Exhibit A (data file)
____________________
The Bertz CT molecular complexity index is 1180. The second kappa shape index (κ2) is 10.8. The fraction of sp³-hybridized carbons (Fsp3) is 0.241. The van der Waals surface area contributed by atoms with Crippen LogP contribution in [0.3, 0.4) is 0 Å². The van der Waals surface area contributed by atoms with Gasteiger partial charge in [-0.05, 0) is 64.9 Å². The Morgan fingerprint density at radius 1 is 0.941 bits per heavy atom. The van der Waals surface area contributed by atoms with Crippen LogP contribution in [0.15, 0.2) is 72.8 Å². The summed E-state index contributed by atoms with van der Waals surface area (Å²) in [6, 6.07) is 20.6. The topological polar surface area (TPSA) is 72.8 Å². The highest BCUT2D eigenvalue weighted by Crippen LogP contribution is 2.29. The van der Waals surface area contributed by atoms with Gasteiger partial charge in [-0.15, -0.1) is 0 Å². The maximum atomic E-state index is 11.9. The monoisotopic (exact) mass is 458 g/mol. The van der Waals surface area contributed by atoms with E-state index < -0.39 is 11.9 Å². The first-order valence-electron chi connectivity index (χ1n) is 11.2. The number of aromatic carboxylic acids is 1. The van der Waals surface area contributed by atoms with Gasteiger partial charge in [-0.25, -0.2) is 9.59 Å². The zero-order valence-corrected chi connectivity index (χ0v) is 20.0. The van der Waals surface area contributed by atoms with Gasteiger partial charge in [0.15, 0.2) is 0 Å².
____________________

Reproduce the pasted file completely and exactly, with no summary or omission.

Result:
The Bertz CT molecular complexity index is 1180. The second kappa shape index (κ2) is 10.8. The fraction of sp³-hybridized carbons (Fsp3) is 0.241. The van der Waals surface area contributed by atoms with Crippen LogP contribution in [0.3, 0.4) is 0 Å². The van der Waals surface area contributed by atoms with Gasteiger partial charge in [-0.05, 0) is 64.9 Å². The Morgan fingerprint density at radius 1 is 0.941 bits per heavy atom. The van der Waals surface area contributed by atoms with Crippen LogP contribution in [0.15, 0.2) is 72.8 Å². The summed E-state index contributed by atoms with van der Waals surface area (Å²) in [6, 6.07) is 20.6. The topological polar surface area (TPSA) is 72.8 Å². The highest BCUT2D eigenvalue weighted by Crippen LogP contribution is 2.29. The van der Waals surface area contributed by atoms with Gasteiger partial charge in [-0.15, -0.1) is 0 Å². The maximum atomic E-state index is 11.9. The monoisotopic (exact) mass is 458 g/mol. The van der Waals surface area contributed by atoms with E-state index < -0.39 is 11.9 Å². The first-order valence-electron chi connectivity index (χ1n) is 11.2. The number of aromatic carboxylic acids is 1. The van der Waals surface area contributed by atoms with Gasteiger partial charge in [-0.25, -0.2) is 9.59 Å². The zero-order valence-corrected chi connectivity index (χ0v) is 20.0. The van der Waals surface area contributed by atoms with Gasteiger partial charge in [0.15, 0.2) is 0 Å².